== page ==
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Aerospace

SpaceX to launch S.Korea’s next-generation satellite

SpaceX, KAI sign deal on next-generation mid-sized satellite projectile, mull strategic alliance

By Jul 19, 2021 (Gmt+09:00)

Assembly of a South Korean-developed projectile for the No.2 next-generation mid-sized satellite 
Assembly of a South Korean-developed projectile for the No.2 next-generation mid-sized satellite 

Elon Musk’s SpaceX and Korea Aerospace Industries (KAI) have joined hands to develop next-generation mid-sized satellite projectiles, suggesting South Korea’s private sector is leading its space business.

KAI, the country’s sole aircraft maker, said on July 18 that it signed a deal with SpaceX on the No. 4 next-generation mid-sized satellite projectile as Musk’s space transportation company has a high success rate with low costs. The two companies are also considering forming a strategic alliance in the aerospace sector. KAI’s chief financial officer Kim Jung-ho in May discussed SpaceX's foray into Asian markets.

KAI is working on next-generation mid-sized satellite development, a national project led by the Korea Aerospace Research Institute (KARI), the country’s space agency. The project is to develop five 500-kg satellites with the country’s own technology. The KARI led the launch of the No. 1 in March, which was delivered to the designated orbit on a Russian Soyuz rocket. KAI plans to manage the entire process of the remaining four satellites including development and launch. The No. 2 and the No. 3 will be launched on projectiles developed by Korean companies.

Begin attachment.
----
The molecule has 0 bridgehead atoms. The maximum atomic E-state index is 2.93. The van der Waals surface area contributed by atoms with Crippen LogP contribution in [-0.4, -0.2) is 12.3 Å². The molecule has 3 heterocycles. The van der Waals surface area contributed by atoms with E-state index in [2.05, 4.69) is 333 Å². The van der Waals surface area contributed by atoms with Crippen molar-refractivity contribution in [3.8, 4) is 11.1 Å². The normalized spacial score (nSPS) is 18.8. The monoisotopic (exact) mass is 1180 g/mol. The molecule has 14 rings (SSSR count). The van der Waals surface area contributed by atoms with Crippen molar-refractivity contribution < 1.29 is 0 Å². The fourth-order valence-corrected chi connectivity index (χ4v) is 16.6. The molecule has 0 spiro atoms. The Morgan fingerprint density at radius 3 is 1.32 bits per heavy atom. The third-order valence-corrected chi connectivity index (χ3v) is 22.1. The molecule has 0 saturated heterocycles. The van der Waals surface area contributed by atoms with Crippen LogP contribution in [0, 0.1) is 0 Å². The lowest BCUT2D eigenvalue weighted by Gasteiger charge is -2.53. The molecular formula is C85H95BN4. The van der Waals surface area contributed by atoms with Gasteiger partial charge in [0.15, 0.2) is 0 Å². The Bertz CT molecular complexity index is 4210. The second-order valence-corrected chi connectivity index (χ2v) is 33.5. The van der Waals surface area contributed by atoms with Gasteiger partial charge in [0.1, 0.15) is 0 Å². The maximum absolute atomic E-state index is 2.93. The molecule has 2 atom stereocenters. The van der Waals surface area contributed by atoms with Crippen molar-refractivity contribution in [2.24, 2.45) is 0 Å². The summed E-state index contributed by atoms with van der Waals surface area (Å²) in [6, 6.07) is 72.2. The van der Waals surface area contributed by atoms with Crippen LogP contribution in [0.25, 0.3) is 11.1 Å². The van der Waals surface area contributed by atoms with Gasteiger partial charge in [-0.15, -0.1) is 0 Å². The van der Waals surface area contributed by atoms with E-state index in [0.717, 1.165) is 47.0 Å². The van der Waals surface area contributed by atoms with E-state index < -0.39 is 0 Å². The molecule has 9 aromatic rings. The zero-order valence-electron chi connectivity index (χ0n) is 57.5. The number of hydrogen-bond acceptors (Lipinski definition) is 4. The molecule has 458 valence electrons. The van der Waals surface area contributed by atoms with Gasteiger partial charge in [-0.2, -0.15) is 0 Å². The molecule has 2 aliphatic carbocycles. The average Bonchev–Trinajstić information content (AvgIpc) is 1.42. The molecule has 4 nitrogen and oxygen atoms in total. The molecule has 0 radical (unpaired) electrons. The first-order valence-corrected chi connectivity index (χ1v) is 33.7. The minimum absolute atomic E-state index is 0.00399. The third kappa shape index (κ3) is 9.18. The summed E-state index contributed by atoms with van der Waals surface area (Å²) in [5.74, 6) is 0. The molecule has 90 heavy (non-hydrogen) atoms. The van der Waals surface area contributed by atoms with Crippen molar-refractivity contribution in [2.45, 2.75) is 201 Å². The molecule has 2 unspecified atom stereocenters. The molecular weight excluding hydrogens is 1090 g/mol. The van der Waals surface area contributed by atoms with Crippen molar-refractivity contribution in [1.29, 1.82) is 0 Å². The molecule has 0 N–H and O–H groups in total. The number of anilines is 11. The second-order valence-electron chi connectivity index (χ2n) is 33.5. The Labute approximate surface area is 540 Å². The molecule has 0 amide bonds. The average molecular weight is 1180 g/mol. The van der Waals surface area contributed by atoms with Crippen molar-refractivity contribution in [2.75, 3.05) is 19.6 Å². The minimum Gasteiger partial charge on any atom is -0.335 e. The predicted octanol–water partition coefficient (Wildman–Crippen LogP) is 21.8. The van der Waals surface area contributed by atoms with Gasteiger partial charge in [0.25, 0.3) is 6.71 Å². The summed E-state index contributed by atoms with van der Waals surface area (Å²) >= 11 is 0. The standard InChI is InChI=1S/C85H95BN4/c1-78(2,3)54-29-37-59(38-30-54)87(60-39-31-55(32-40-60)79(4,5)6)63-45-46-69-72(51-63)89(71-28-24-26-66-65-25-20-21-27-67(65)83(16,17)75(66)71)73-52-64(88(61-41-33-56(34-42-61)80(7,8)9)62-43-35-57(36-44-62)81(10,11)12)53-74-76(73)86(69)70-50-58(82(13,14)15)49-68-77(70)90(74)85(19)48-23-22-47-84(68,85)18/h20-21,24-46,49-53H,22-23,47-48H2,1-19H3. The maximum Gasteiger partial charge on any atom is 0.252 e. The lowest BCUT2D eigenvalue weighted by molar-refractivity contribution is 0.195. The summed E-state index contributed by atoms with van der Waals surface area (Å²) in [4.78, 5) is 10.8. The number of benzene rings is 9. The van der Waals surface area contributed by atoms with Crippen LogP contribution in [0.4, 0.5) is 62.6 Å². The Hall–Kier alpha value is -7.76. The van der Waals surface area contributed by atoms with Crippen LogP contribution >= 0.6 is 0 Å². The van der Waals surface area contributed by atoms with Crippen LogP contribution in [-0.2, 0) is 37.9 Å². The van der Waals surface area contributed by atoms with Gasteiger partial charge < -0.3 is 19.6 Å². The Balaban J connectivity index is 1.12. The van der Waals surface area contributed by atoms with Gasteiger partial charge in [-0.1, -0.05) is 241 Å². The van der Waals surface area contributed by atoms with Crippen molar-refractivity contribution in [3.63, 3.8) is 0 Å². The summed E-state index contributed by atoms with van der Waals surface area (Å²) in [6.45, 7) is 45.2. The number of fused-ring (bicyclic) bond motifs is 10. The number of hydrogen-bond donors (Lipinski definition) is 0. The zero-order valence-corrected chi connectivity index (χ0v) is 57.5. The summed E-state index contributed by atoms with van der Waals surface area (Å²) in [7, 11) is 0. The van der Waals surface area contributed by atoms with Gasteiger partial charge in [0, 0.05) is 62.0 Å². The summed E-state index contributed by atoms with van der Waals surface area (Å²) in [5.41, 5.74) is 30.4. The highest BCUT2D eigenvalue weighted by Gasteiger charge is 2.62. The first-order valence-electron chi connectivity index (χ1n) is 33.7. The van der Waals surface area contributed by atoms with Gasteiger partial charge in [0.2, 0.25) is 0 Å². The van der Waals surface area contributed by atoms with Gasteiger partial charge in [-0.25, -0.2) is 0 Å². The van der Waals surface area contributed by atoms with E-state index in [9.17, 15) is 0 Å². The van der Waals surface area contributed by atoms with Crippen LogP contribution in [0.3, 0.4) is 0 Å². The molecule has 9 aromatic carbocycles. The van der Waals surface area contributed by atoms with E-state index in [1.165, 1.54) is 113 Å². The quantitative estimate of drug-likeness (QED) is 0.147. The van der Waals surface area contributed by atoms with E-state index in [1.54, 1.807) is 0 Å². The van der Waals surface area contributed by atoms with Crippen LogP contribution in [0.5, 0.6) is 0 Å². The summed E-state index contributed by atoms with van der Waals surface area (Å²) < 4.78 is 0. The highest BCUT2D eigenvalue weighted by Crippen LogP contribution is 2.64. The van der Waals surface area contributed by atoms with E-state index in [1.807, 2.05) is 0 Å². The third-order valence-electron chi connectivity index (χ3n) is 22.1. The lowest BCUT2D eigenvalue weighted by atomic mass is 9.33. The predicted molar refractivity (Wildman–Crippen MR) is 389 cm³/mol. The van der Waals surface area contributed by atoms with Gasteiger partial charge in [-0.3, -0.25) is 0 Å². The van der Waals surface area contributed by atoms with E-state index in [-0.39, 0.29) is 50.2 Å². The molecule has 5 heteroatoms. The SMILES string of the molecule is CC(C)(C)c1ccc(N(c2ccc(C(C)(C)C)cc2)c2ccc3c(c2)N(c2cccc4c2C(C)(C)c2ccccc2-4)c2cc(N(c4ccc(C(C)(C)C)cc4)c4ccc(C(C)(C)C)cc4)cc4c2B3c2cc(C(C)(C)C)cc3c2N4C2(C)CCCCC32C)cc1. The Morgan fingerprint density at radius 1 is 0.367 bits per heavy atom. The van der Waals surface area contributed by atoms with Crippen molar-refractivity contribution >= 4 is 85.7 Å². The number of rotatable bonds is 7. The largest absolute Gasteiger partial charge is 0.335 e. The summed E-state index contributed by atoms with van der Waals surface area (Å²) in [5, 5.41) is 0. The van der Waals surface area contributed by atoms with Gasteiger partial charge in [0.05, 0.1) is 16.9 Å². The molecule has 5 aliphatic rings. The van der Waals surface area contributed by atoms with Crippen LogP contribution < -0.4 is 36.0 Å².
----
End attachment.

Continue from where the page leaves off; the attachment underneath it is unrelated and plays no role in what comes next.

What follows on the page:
It aims to send the No. 4 and the No. 5 into space by 2025. The No. 4 will be used to monitor South Korea's agricultural conditions and the No. 5 will evaluate its water resources. KAI has not decided whether to use a SpaceX rocket for the No. 5.

KAI did not disclose the value of the deal with SpaceX, although it said costs were lower with a higher success rate than satellite projectile partnerships with other companies at home and abroad.

KAI is seeking future growth engines in the aerospace sector, which is estimated to reach 500 trillion won ($436.5 billion). It is the only South Korean company that has all levels of satellite development know-how, from design to manufacturing, assembly and testing. In August 2020, the company completed building the country’s largest private space center, which can simultaneously produce more than 20 ultra-small satellites. Its market share in the 350 billion won domestic aerospace manufacturing sector stood at around 40% last year.

“We are also considering mergers and acquisitions (M&A) or strategic alliances in the future to analyze satellite images and provide high value-added services such as climate and land management,” KAI president Ahn Hyunho said.

Write to Kyung-Min Kang at kkm1026@hankyung.com

Jongwoo Cheon edited this article.

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